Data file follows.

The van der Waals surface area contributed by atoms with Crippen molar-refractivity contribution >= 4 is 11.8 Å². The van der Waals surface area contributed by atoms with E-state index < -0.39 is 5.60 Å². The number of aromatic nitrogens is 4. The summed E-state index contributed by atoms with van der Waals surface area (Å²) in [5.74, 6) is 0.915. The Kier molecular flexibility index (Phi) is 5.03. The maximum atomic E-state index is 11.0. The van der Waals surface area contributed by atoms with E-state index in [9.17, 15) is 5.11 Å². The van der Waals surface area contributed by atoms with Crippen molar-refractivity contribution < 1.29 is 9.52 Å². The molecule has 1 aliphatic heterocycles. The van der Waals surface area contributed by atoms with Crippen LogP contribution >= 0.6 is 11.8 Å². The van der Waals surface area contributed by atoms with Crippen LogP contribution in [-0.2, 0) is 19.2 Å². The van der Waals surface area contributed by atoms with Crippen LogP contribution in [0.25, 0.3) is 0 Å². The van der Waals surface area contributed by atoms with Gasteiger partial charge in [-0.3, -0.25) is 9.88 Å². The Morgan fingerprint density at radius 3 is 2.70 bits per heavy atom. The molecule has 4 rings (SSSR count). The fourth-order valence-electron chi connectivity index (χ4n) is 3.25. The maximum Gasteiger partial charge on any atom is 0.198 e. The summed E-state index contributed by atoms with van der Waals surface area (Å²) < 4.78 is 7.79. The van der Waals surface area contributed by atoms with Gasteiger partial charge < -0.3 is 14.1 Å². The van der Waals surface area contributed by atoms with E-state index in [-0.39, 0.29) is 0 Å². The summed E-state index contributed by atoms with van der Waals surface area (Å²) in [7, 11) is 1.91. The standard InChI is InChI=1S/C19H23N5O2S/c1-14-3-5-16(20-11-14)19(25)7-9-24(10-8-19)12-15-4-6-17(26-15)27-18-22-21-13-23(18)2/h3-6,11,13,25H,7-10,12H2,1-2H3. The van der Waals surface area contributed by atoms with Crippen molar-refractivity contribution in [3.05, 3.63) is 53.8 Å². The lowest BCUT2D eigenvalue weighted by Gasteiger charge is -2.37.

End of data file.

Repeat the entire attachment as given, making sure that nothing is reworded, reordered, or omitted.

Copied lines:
The van der Waals surface area contributed by atoms with Crippen molar-refractivity contribution >= 4 is 11.8 Å². The van der Waals surface area contributed by atoms with E-state index < -0.39 is 5.60 Å². The number of aromatic nitrogens is 4. The summed E-state index contributed by atoms with van der Waals surface area (Å²) in [5.74, 6) is 0.915. The Kier molecular flexibility index (Phi) is 5.03. The maximum atomic E-state index is 11.0. The van der Waals surface area contributed by atoms with E-state index in [9.17, 15) is 5.11 Å². The van der Waals surface area contributed by atoms with Crippen molar-refractivity contribution < 1.29 is 9.52 Å². The molecule has 1 aliphatic heterocycles. The van der Waals surface area contributed by atoms with Crippen LogP contribution >= 0.6 is 11.8 Å². The van der Waals surface area contributed by atoms with Crippen LogP contribution in [-0.2, 0) is 19.2 Å². The van der Waals surface area contributed by atoms with Crippen LogP contribution in [0.25, 0.3) is 0 Å². The van der Waals surface area contributed by atoms with Gasteiger partial charge in [-0.3, -0.25) is 9.88 Å². The Morgan fingerprint density at radius 3 is 2.70 bits per heavy atom. The molecule has 4 rings (SSSR count). The fourth-order valence-electron chi connectivity index (χ4n) is 3.25. The maximum Gasteiger partial charge on any atom is 0.198 e. The summed E-state index contributed by atoms with van der Waals surface area (Å²) < 4.78 is 7.79. The van der Waals surface area contributed by atoms with Gasteiger partial charge < -0.3 is 14.1 Å². The van der Waals surface area contributed by atoms with E-state index in [-0.39, 0.29) is 0 Å². The summed E-state index contributed by atoms with van der Waals surface area (Å²) in [7, 11) is 1.91. The standard InChI is InChI=1S/C19H23N5O2S/c1-14-3-5-16(20-11-14)19(25)7-9-24(10-8-19)12-15-4-6-17(26-15)27-18-22-21-13-23(18)2/h3-6,11,13,25H,7-10,12H2,1-2H3. The van der Waals surface area contributed by atoms with Crippen molar-refractivity contribution in [3.05, 3.63) is 53.8 Å². The lowest BCUT2D eigenvalue weighted by Gasteiger charge is -2.37.